We would also like to remind that the definition of a new Diameter

   application and the definition of a new command should be something

   to avoid as much as possible.  In the past, there has been some

   reluctance to define new commands and new applications.  With the

   modified extensibility rules provided by [RFC6733<http://tools.ietf.org/html/rfc6733>;], registering new

   commands and new applications does not lead to additional overhead

   for the specification author in terms of standardization process.

   Registering new functionality (new commands, new AVPs, new

   applications, etc.) with IANA remains important to avoid namespace

   collisions, which will likely lead to deployment problems.
"should be something to avoid as much as possible", is this valid today?
Because the next sentence speaks about the past, then the next sentence seems like it's fixed now with 6733.

- Editorial:

   With the

   modified extensibility rules provided by [RFC6733<http://tools.ietf.org/html/rfc6733>;], registering new

   commands and new applications does not lead to additional overhead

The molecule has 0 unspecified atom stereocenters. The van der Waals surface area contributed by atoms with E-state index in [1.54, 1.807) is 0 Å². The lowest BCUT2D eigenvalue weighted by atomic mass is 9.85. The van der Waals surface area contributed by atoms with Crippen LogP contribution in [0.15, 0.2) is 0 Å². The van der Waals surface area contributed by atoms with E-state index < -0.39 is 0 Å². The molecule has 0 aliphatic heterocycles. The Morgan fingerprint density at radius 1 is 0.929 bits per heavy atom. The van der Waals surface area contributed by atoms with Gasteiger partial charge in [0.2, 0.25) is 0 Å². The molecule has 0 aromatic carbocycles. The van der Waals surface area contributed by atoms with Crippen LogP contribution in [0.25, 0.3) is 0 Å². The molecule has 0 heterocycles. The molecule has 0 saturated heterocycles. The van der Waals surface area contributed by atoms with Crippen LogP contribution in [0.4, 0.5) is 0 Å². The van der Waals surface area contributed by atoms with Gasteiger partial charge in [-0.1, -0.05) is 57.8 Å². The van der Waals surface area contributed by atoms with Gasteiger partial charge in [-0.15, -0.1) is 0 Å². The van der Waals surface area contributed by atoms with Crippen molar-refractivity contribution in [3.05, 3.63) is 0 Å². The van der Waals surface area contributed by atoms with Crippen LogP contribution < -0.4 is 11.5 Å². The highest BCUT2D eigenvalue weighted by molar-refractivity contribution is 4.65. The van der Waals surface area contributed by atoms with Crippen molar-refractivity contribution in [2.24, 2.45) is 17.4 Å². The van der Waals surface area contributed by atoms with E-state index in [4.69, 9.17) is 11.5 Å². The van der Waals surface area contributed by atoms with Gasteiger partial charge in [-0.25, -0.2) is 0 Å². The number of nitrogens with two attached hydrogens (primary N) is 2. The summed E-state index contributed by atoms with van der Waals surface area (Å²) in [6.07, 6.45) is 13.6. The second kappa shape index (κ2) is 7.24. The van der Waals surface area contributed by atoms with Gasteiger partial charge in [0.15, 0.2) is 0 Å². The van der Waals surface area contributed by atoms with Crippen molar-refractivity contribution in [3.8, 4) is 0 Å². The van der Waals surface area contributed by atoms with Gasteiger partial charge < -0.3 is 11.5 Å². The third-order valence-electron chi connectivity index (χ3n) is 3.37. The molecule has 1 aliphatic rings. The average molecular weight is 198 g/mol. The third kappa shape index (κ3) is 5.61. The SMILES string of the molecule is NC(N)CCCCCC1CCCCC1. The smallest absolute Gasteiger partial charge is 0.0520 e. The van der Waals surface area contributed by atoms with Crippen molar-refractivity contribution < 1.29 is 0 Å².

for the specification author in terms of standardization process.

   Registering new functionality (new commands, new AVPs, new

   applications, etc.)
"etc.": What does it refer to? new AVP value is the only one I can think of.
Worth removing "etc." and specifying the full list?


- Application and command

   Major Extension:  Enhancing an application that requires the

      definition of a new Diameter application.



      Typical examples would be the creation of a new command for

      providing functionality not supported by existing applications or

      the definition of a new AVP with the M-bit set to be carried in an

      existing command.  For such extension, a significant specification

      effort is required and a careful approach is recommended.

4.1<http://tools.ietf.org/html/draft-ietf-dime-app-design-guide-21#section-4.1>;.  Adding a New Command

   Adding a new command is considered as a major extension and requires

   a new Diameter application to be defined.
I'm not clear on the application/command boundary.
Why do we need a new application for a new command?
Why can't I add a command to an existing application?
There are commands that are for all applications/independent of the application, no?
    CER/CEA (Capabilities-Exchange-Request)
This contradicts:

   Before adding or importing a command, application designers